My rating: 3 of 5 stars
I am admittedly a little late to this book,, but in my defense most reading fell by the wayside during my own great emergence.
At just 165 pages there is no way Phyllis Tickle can take on the fullness of the topic of the Great Emergence, BUT I did find this book very helpful in beginning my own process of understanding what is going on and why and how it has happened before. The mark of a good book may very well be how many other reading suggestions you take from it and my queue of books about the Emergent movement now forms to the left. Next up? Moltmann... but I digress.
I found the time this book takes to restate history is time well spent. Admittedly, no one would confuse me for a scholar, but some of the connections Tickle made were needed to shed light on where we are in the arch of history. I have so many friends and colleagues who define themselves by using the term 'emergent' that it was helpful to know where in the spectrum that falls and how, in a way, this shift in religion and culture is repeating history.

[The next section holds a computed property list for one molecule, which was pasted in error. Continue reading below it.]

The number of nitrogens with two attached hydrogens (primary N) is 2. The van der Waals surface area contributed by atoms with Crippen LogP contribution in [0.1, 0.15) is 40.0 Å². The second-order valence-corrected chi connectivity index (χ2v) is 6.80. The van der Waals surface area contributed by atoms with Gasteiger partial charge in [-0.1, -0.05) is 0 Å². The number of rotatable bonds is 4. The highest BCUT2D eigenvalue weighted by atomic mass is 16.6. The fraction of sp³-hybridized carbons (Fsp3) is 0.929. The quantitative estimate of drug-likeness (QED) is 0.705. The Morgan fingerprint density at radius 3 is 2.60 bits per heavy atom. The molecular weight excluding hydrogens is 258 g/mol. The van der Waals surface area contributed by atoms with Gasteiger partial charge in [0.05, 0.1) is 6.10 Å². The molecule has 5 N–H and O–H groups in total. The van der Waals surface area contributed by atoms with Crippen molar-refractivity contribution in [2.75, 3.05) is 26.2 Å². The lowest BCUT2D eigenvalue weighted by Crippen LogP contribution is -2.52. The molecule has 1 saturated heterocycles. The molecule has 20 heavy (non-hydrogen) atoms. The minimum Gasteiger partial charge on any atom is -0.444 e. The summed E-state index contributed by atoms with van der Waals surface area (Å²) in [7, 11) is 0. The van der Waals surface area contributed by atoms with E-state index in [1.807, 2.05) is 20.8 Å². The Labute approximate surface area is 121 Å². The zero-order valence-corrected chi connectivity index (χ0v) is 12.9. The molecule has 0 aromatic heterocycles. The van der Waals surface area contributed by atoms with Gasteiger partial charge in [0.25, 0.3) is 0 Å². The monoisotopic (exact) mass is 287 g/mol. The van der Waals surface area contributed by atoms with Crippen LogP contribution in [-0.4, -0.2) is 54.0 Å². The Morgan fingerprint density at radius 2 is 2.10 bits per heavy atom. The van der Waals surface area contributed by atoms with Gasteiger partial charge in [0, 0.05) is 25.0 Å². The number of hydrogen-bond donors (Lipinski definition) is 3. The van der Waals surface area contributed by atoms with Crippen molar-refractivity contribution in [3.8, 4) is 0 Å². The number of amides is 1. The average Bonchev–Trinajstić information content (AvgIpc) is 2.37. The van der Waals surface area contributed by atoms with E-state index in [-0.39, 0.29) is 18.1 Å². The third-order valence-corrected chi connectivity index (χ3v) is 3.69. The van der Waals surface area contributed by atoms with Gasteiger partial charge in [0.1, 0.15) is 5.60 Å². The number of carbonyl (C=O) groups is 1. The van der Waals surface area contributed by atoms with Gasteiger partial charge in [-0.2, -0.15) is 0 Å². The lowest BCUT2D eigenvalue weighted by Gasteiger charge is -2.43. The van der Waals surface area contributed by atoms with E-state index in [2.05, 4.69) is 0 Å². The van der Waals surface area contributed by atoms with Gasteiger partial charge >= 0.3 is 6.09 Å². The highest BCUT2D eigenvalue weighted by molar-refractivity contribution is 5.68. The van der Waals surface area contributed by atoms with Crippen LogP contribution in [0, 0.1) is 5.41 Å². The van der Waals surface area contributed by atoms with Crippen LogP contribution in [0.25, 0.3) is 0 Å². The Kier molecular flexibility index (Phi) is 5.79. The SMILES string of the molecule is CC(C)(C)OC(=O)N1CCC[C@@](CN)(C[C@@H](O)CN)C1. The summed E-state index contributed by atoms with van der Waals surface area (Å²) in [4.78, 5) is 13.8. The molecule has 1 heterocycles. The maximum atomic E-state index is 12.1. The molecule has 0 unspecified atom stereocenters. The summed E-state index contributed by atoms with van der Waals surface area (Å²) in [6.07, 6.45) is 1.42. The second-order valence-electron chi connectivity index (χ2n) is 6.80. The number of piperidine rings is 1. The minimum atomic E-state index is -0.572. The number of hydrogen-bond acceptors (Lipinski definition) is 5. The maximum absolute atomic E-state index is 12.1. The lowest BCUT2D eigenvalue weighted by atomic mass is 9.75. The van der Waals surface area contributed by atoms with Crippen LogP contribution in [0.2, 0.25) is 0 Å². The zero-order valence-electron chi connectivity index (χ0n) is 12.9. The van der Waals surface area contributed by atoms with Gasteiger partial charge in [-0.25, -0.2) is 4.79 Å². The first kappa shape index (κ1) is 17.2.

Three other things I found especially helpful:
1)The dichotomy between believe-behave-belong (mainline) vs. belong-behave-believe (emergent). p. 159
2) Resistance to a new movement is actually needed. p. 139
3) When an emergence occurs, the standard bearer (my phrase) improves. p. 17
I am the Head of Staff (old model) of a large, traditional (it's all relative) congregation in the PCUSA (mainline). There are a lot of great things going on at the church, but there is nothing anyone would confuse for 'emergent'. That said, we are mission oriented and a wonderful community and growing! Where do we fit in?
I like where the emergent movement is going as long as it doesn't throw out everything in order to get there. Let's not throw out the baby with the baptismal water. I think Tickle's book and analysis leaves room for both and I greatly appreciated the opportunity to review the facts in the case for the Great Emergence when so much of the rhetoric surrounding it is riddled with post-modern vs. traditionalist angst.